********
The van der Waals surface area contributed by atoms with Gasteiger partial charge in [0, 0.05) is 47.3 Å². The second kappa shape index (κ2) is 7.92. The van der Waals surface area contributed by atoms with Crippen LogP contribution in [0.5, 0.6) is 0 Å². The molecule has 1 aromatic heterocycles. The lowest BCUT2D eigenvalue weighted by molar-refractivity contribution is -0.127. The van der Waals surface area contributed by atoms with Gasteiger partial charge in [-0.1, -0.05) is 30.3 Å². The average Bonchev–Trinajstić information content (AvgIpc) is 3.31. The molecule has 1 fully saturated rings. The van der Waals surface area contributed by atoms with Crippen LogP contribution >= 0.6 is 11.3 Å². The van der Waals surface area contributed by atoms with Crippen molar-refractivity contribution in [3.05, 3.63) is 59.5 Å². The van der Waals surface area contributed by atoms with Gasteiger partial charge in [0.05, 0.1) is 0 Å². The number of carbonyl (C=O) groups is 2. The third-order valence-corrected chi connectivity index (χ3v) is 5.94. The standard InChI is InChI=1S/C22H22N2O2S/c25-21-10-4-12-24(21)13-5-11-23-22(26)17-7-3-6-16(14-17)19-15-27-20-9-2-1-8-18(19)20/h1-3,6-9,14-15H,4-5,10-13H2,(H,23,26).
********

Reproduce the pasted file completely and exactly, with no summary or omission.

The van der Waals surface area contributed by atoms with Gasteiger partial charge in [0, 0.05) is 47.3 Å². The second kappa shape index (κ2) is 7.92. The van der Waals surface area contributed by atoms with Crippen LogP contribution in [0.5, 0.6) is 0 Å². The molecule has 1 aromatic heterocycles. The lowest BCUT2D eigenvalue weighted by molar-refractivity contribution is -0.127. The van der Waals surface area contributed by atoms with Gasteiger partial charge in [-0.1, -0.05) is 30.3 Å². The average Bonchev–Trinajstić information content (AvgIpc) is 3.31. The molecule has 1 fully saturated rings. The van der Waals surface area contributed by atoms with Crippen LogP contribution >= 0.6 is 11.3 Å². The van der Waals surface area contributed by atoms with Crippen molar-refractivity contribution in [3.05, 3.63) is 59.5 Å². The van der Waals surface area contributed by atoms with Gasteiger partial charge in [0.05, 0.1) is 0 Å². The number of carbonyl (C=O) groups is 2. The third-order valence-corrected chi connectivity index (χ3v) is 5.94. The standard InChI is InChI=1S/C22H22N2O2S/c25-21-10-4-12-24(21)13-5-11-23-22(26)17-7-3-6-16(14-17)19-15-27-20-9-2-1-8-18(19)20/h1-3,6-9,14-15H,4-5,10-13H2,(H,23,26).